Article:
Connecting a phone to the camera is as simple as selecting it from your phone's Wi-Fi settings like you would any other wireless network. The camera also creates a low-power Bluetooth connection with your phone, so that the next time you open the mobile app, it will automatically switch on the 360 Cam and connect via Wi-Fi. This worked better with Android devices than iOS ones, however.
Most people will likely stick to the camera's Auto mode, but the app does give you manual control of shutter speed, exposure compensation, white balance and ISO sensitivity. You can also turn on or off location tagging, use a 3- or 10-second self-timer (perfect for using with a selfie stick to avoid extreme distortion from its fish-eye lenses), and turn off one of the lenses for those times when you don't want 360-degree photos and video.
Overall, the LG is fun and easy to shoot with, even if you do need the app to do most things. It's after you're done shooting that the experience starts to fall apart. For starters, whenever you want to view a photo or video you've taken, it has to be transferred to your phone first. Most photos only take a second or two, but it's much slower for video, and, naturally, the longer a clip is, the longer it takes. (By the way, the camera can continuously record until your microSD is full or the battery dies, but it creates a new file every 20 minutes.)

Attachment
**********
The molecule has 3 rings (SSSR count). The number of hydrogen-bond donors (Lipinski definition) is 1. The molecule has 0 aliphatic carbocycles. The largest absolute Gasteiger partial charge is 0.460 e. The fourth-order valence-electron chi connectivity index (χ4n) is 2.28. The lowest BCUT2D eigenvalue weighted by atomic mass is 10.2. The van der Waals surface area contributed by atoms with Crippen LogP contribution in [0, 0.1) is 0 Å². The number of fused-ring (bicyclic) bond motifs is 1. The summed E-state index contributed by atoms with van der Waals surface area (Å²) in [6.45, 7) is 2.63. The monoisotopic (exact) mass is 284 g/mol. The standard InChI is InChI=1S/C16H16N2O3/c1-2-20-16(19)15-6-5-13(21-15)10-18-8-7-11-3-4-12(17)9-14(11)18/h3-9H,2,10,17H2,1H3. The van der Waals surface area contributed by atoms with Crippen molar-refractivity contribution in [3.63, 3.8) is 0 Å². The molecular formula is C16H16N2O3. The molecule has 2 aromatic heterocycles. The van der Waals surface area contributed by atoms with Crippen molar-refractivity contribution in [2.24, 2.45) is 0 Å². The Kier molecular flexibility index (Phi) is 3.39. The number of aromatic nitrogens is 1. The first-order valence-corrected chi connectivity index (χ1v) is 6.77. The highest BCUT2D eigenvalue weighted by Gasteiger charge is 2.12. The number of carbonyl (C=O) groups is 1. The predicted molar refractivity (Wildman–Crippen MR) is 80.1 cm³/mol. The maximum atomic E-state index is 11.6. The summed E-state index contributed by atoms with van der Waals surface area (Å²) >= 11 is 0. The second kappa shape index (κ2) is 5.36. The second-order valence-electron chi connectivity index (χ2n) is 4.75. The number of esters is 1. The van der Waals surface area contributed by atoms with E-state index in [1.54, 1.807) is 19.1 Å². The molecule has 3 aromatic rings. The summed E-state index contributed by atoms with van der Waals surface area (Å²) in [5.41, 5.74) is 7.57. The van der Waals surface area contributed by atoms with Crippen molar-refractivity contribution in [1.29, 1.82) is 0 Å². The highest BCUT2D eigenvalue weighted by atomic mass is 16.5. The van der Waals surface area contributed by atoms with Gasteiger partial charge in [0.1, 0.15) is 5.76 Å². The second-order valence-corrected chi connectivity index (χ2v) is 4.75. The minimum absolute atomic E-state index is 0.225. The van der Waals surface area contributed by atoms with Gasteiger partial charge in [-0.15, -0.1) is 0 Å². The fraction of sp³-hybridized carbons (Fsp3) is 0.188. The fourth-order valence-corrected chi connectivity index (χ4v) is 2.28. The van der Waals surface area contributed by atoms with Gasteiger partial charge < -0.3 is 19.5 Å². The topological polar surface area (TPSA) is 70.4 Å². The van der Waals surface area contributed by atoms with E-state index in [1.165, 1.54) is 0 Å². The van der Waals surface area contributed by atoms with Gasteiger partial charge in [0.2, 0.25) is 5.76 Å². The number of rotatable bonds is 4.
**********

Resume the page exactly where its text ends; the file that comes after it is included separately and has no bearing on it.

From there you can upload photos and video to social sites. To get the full spherical effect and best results, you'll have to share photos to Google Street View or Facebook and video to YouTube or Facebook. Flickr also supports 360-degree images, but the processing isn't as good.
There's also no way to edit clips or photos before you upload with the app. You can use other apps or desktop software to edit once they're imported using the mobile app or LG's desktop viewer, but the results won't look the same as the original. The video below, for instance, was imported with LG's app and then edited with Adobe Premiere. Then it was injected with metadata using this free YouTube application, so that when you upload, YouTube (or Facebook) knows it's a 360 video.
The stitching, which is actually pretty seamless straight from the camera, is readily visible once it's been edited. It's something that could be fixed with stitching software, but that sort of kills the whole shoot-and-share aspect of this and other connected cameras. Basically, if you want to edit video from this camera, be prepared to use stitching software to make it look better.
The video above was again transferred from the camera to my phone and uploaded to Facebook. While there is some softness around the stitching, it is considerably better than the edited video. The stitching is more noticeable with still images such as the one below. Complex subjects such as trees or buildings or people are a challenge. Plus, there's quite a bit of purple and green fringing around high-contrast subjects and noise becomes a problem in anything other than daylight.
Played back directly on a phone or tablet using LG's app, the 360 Cam's photos and video look good, though. The quality isn't quite there for viewing in a VR headset or blown up large on a computer monitor, but in my experience most people get caught up in exploring the images to care too much about the overall quality.
It might not blow you away with it's image quality, but as an entry point for capturing 360-degree photos and video, the LG 360 Cam doesn't disappoint. That said, the Ricoh Theta S is more of an end-to-end solution with editing capabilities and easy sharing to more social networks.